YouTube claims that it is for kids 13 and older. Kids claim otherwise: According to a new survey by Common Sense Media, a US nonprofit, 76% of American kids age 8-12 say they use the online video site. And only 23% of these tweens say they have ever watched YouTube Kids, which features filters and parental controls on content.
It's not just tweens: since 2015, the share of young people watching online videos every day has doubled, surpassing every other shift in media habits. "It's absolutely clear that children younger than 13 use the platform a lot, and they like it a lot," said Michael Robb, senior director of research at Common Sense Media.
These kids now spend about an hour watching online videos a day, double the amount in 2015 when, a similar survey was taken (with a different set of kids, but each nationally representative). As kids embrace YouTube more, they are turning away from TV: the share of teens watching TV on a TV set fell from 48% in 2015 to 24% in 2019. "We used to have more shared family experiences," Robb said. "That's more at risk because we have more individualized media experiences."
Common Sense Media surveyed more than 1,600 8- to 18-year-olds in the US about their use of and relationship with all media (from reading books in print and listening to the radio to using social media, watching online videos, and playing mobile games). It asked them what they do all day, and what they like to do.
The survey shows that the amount of time kids spend with all media has increased slightly in the past four years, with tweens averaging about six hours a day and teens ten hours a day. On average, tweens in the US spend just under five hours a day with screen-based entertainment media (which does not include screens used in school or for homework) and teens spend just under seven and a half hours.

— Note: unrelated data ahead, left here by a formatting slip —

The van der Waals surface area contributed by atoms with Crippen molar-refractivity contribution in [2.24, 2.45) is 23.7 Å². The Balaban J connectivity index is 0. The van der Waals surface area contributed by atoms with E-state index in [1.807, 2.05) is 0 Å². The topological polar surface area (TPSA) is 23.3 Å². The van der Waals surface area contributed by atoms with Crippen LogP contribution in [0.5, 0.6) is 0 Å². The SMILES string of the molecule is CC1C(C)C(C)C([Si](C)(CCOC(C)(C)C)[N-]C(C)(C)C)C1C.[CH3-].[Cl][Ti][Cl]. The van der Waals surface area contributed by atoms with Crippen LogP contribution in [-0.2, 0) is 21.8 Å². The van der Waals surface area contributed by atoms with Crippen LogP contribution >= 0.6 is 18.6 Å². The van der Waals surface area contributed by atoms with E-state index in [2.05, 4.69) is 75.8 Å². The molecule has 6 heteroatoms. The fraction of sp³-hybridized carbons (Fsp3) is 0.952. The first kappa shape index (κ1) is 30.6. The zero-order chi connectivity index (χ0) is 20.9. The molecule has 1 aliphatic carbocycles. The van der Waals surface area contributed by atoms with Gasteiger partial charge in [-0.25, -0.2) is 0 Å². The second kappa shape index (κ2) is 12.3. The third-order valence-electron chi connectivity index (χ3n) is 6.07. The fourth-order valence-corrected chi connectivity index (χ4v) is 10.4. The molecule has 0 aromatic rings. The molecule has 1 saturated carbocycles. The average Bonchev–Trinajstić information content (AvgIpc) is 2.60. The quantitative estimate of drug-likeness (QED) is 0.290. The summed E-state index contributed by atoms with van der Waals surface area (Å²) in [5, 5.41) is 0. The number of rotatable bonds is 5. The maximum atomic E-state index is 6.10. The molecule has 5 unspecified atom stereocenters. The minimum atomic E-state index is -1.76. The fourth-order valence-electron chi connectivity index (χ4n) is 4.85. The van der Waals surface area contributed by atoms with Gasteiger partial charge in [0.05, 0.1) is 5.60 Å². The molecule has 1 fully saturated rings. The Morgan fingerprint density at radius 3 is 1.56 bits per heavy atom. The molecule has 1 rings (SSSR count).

Tech enthusiasts claim that kids are not just blindly consuming media: they are creating it. But according to Common Sense's report, they're not really creating that much. Only around one in 10 in either age group say they enjoy "a lot" things like making digital art or graphics (10% of tweens and 9% of teens), creating digital music (4% of tweens and 5% of teens), coding (4% of tweens and 3% of teens), or designing or modifying their own video games (4% of tweens and 6% of teens).
Passively consuming media is another story: 67% of tweens and 58% of teens enjoy watching online videos "a lot," a big jump from four years ago. The headlong embrace of online videos suggests, again, that data privacy laws and consent among kids need an overhaul. "We are in need of a rethink, about what kind of data companies can collect on children, and on what kind of consent kids can meaningfully give," said Robb.
It is no surprise that boys prefer video games to girls, but the magnitude of the difference is stark. Video gaming is boys' favorite media activity; for girls, it's one of their least favorite. Music and social media are another story, with girls more actively engaged in these activities than boys.
Reading, of course, falls low on the list of "media" kids love. The average amount of time they spend reading is about a half an hour a day, almost exactly the same as in 2015. This is dwarfed by the hours spent with screen-based entertainment media.